Let’s see some simple Haskell code to generate orthobraces, by generating all sequences and throwing away ones we’ve already generated.
First, some library imports we’ll need.
> import Data.List > import qualified Data.Set as S
Here’s a function to generate all sequences with
> -- @orthoseqs n@ generates all length 2n+4 *sequences* with n+4 X's and > -- n V's. > orthoseqs :: Int -> [[Char]] > orthoseqs n = go (n+4) n
orthoseqs works by calling a recursive helper function
go, which keeps track of how many
Xs and how many
Vs still need to be generated.
> where > go 0 v = [replicate v 'V'] > go x 0 = [replicate x 'X']
If the number of
Vs remaining is , we just output the right number of copies of the other letter.
> go x v = map ('X':) (go (x-1) v) ++ map ('V':) (go x (v-1))
Otherwise, we recursively generate all strings with
V’s, and put an
X on the front of each; and similarly for strings with a
V at the beginning.
Let’s try it:
ghci> orthoseqs 0 ["XXXX"] ghci> orthoseqs 1 ["XXXXXV","XXXXVX","XXXVXX","XXVXXX","XVXXXX","VXXXXX"] ghci> length (orthoseqs 2) 28 ghci> length (orthoseqs 3) 120
This looks right and seems to match up with the numbers we computed last time.
Now, to throw out sequences which are equivalent up to rotation and/or reversal, the easiest way is to write a function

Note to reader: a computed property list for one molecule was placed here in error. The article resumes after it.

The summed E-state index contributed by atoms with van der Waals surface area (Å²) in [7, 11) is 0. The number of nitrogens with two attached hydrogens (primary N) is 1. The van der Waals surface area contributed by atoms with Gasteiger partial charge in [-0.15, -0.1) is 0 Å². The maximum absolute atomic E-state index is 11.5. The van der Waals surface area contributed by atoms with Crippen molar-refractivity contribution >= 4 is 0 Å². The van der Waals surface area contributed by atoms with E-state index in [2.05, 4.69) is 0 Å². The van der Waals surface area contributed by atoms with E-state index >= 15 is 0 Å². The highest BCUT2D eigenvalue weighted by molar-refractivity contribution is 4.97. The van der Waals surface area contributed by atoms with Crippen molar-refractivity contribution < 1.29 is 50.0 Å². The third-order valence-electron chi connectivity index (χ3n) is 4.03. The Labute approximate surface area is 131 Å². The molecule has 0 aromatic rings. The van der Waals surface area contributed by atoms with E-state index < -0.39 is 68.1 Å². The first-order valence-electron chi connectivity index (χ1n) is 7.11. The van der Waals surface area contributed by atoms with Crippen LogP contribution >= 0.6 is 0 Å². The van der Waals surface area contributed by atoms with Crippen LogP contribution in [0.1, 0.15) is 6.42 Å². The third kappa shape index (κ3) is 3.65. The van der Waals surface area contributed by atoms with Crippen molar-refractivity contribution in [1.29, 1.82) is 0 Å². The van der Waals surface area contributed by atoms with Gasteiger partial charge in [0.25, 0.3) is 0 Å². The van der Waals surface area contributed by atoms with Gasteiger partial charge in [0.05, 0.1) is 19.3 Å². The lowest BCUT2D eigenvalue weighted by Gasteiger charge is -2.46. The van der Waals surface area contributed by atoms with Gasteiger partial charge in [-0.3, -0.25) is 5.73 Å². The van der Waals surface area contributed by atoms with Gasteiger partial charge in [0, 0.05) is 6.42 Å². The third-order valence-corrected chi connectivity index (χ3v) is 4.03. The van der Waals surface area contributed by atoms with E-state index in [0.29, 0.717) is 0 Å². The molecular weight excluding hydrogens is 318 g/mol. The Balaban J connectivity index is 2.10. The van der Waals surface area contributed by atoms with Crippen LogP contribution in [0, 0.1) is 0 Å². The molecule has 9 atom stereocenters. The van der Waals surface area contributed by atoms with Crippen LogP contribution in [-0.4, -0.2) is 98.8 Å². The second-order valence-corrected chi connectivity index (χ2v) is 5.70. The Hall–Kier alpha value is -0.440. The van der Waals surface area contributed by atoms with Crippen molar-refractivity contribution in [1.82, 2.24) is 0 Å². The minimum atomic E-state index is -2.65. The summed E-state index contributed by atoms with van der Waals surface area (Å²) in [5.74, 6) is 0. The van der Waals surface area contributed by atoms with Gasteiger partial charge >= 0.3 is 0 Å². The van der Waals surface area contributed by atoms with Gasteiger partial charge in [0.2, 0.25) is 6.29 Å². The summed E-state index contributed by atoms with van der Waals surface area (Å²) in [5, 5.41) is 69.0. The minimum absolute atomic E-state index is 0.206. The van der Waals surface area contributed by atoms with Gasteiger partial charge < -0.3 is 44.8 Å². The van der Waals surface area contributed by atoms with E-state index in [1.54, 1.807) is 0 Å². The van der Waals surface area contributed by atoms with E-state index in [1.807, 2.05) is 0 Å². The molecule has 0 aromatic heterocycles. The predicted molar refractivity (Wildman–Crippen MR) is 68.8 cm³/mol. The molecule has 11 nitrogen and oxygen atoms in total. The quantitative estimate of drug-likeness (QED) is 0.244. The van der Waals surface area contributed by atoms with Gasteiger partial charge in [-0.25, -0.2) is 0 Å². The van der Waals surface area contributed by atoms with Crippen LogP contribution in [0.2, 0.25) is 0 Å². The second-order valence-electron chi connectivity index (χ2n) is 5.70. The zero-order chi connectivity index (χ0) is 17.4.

canonicalize which computes a canonical representative from each equivalence class: in particular, given a sequence, it computes the lexicographically smallest (that’s a fancy way of saying “comes first in dictionary order”) sequence which is equivalent to it.
> canonicalize :: Ord a => [a] -> [a] > canonicalize as = minimum (rots as ++ rots (reverse as))
canonicalize just finds the minimum sequence among all rotations of
as and rotations of
> where > rots xs = map (take n) . take n . tails $ xs ++ xs > where > n = length xs
To generate all rotations, we do a little list manipulation:
xs ++ xs puts two copies of
xs together end to end;
tails produces something like this:
ghci> xs = [1,4,5] ghci> tails (xs ++ xs) [[1,4,5,1,4,5],[4,5,1,4,5],[5,1,4,5],[1,4,5],[4,5],,]
Then we take just the first results of
tails and take only the first
n elements of each, like so:
ghci> map (take 3) . take 3 . tails $ xs ++ xs [[1,4,5],[4,5,1],[5,1,4]]
Now we can write
orthobraces fairly simply: generate all sequences, canonicalize each (resulting in a bunch of duplicates), then put them into a set (which gets rid of duplicates) and list the elements of the set.
> -- @orthobraces n@ generates all length 2n+4 *bracelets* with n+4 X's > -- and n V's. That is, one representative is generated for each > -- bracelet, up to reflection and rotation. > orthobraces :: Int -> [[Char]] > orthobraces = S.toList . S.fromList . map canonicalize . orthoseqs
Let’s try it:
ghci> orthobraces 0 ["XXXX"] ghci> orthobraces 1 ["VXXXXX"] ghci> orthobraces 2 ["VVXXXXXX","VXVXXXXX","VXXVXXXX","VXXXVXXX"] ghci> orthobraces 3 ["VVVXXXXXXX","VVXVXXXXXX","VVXXVXXXXX","VVXXXVXXXX","VXVXVXXXXX","VXVXXVXXXX","VXVXXXVXXX","VXXVXXVXXX"] ghci> map (length . orthobraces) [0..6] [1,1,4,8,29,79,280]
It seems to work! As we already discussed last time, this is not a particularly efficient way to generate orthobraces, since we end up spending most of our time throwing away duplicates (and what’s worse, even the proportion of time spent throwing away duplicates increases as increases). But it’s rather simple to write and test, and can serve as a good reference implementation to compare other implementations against.